Saturday, August 09, 2008

1956 Hudson, now owned by the grandson of the salesman/dealership owner who sold it




That is the rarest radio delete you will ever see. the facia is there, but not knobs or the dial indicator. The doctors wife didn't want the car to have a radio or AC.
The clock photo is oversized for you to used as wallpaper if you like. Most photos I post are, some I make a little bigger for better resolution as wallpaper.
A speedometer I've never seen before! Way cool!
the chevron (the v or check mark piece of chrome) is a nice decoration piece
The front seats slide forward, and their backs fall back flat on the floor, and then you have a queen sized bed.
The most comfortable looking back seats and the biggest armrest I've ever seen

The perfect original brochure stays at home (so does mine, I bring along a slightly tattered copy) but the owner made a copy that would fit in a 3 ring binder if the Original oversized pages were split, makes for a cool display even if there is a bit of over lap.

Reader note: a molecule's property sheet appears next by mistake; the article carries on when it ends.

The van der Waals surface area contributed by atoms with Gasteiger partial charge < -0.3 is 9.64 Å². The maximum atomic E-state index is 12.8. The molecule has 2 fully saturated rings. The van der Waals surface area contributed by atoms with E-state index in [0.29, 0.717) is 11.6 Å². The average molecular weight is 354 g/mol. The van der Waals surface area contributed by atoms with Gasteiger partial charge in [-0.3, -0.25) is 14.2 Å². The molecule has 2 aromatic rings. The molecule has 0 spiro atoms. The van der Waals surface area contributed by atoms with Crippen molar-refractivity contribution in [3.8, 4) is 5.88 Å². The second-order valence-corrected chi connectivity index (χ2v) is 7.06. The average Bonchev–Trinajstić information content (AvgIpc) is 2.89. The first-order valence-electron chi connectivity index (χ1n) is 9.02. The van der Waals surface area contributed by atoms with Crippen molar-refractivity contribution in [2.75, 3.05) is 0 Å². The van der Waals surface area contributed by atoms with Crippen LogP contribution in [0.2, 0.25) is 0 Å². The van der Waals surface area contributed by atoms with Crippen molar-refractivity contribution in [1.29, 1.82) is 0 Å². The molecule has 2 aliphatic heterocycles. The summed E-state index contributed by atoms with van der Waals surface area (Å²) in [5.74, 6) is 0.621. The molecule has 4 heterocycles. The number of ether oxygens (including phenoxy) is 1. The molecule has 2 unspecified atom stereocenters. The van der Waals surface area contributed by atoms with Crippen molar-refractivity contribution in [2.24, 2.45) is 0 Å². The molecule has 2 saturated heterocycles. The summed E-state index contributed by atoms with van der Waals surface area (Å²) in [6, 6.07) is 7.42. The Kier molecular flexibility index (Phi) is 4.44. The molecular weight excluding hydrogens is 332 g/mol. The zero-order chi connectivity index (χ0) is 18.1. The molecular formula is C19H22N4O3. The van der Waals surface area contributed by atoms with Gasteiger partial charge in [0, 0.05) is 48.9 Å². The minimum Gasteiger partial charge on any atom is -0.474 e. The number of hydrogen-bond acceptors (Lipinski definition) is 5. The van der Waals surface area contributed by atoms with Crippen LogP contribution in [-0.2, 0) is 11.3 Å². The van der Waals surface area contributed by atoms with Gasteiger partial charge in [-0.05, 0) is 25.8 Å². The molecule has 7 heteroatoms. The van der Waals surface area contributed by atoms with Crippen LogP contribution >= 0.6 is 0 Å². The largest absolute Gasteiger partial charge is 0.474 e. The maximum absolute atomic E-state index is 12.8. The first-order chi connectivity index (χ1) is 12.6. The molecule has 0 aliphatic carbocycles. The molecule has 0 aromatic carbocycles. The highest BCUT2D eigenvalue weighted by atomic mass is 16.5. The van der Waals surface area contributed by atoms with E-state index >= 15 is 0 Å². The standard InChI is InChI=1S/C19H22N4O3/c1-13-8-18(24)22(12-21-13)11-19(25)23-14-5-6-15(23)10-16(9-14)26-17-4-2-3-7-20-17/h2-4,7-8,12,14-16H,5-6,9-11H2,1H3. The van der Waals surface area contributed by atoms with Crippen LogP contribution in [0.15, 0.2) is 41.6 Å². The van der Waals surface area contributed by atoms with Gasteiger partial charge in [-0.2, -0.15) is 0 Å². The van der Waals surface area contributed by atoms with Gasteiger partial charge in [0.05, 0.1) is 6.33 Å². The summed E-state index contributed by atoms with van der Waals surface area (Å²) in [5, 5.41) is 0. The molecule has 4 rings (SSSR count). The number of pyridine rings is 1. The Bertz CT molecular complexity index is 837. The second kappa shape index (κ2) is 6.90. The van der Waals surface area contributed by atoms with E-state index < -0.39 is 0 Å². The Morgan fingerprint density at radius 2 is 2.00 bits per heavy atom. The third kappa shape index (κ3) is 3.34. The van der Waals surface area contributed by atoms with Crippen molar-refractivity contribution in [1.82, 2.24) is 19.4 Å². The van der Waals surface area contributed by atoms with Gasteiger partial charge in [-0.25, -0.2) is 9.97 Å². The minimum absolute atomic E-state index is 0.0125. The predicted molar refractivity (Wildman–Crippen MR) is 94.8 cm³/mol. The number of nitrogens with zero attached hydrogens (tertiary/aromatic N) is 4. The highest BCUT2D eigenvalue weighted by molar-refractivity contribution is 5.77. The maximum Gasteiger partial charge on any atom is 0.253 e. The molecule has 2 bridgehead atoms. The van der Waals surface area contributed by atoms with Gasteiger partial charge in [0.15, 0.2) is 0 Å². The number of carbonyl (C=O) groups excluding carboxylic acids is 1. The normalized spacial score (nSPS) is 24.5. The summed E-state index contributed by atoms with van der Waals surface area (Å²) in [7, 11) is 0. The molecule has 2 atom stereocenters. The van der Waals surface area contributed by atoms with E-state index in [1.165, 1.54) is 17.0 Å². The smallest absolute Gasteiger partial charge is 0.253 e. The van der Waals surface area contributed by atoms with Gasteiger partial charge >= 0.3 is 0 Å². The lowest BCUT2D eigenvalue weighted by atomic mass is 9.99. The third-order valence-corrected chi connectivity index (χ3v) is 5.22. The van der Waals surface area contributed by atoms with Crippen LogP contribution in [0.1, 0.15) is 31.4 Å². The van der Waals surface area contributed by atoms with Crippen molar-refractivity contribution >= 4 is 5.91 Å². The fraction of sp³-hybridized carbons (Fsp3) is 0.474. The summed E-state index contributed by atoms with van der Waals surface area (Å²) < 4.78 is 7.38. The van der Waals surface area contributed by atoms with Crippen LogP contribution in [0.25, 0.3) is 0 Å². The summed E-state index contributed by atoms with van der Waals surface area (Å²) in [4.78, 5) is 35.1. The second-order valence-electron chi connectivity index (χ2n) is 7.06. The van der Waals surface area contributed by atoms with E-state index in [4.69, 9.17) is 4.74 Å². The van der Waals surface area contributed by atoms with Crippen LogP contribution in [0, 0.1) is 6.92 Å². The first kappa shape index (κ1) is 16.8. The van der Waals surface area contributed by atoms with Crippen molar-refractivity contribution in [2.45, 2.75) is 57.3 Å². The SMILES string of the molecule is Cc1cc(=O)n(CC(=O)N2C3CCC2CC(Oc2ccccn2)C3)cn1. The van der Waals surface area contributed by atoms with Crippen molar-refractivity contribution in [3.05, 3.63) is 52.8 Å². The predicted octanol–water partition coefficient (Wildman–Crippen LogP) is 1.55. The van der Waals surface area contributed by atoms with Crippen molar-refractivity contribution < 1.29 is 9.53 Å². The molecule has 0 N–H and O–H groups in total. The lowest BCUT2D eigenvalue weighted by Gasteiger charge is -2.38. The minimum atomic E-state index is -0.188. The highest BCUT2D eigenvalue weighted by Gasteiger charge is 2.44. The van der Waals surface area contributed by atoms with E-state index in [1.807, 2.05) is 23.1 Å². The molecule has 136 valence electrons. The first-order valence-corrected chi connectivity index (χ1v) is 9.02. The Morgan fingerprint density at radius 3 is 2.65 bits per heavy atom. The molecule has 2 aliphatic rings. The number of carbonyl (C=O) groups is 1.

The owners grandfather was the mechanic at a Hudson shop, and when asked why such a great mechanic didn't own the place he replied he couldn't afford it. The questioner was a doctor of considerable wealth who on the spot loaned the mechanic the money. So a dealership was born, adn this car was sold to the doctor after a while. Here are the mechanic/dealership owner papers on the car he sold to the doctor, who with his wife, used the car just for trips to upstate New York to the summer house getaway.

When the doctor passed away 20-30 years later the widow gave the car back to the dealership owner, who was the only one to ever service it, due to a previous comment that if they ever sold the car, he'd like first chance to buy it. Now the grandson owns and shows the Hudson. Way cool stroy, nice guy, and great documentation!


The manuals that only were ever used, only on this car. You'll likely never see a car that has the actual books that were used to keep it serviced. They may have factory books, but not likley the ones the mechanic used to keep it working, tuned, and with his notes in it on that exact car.

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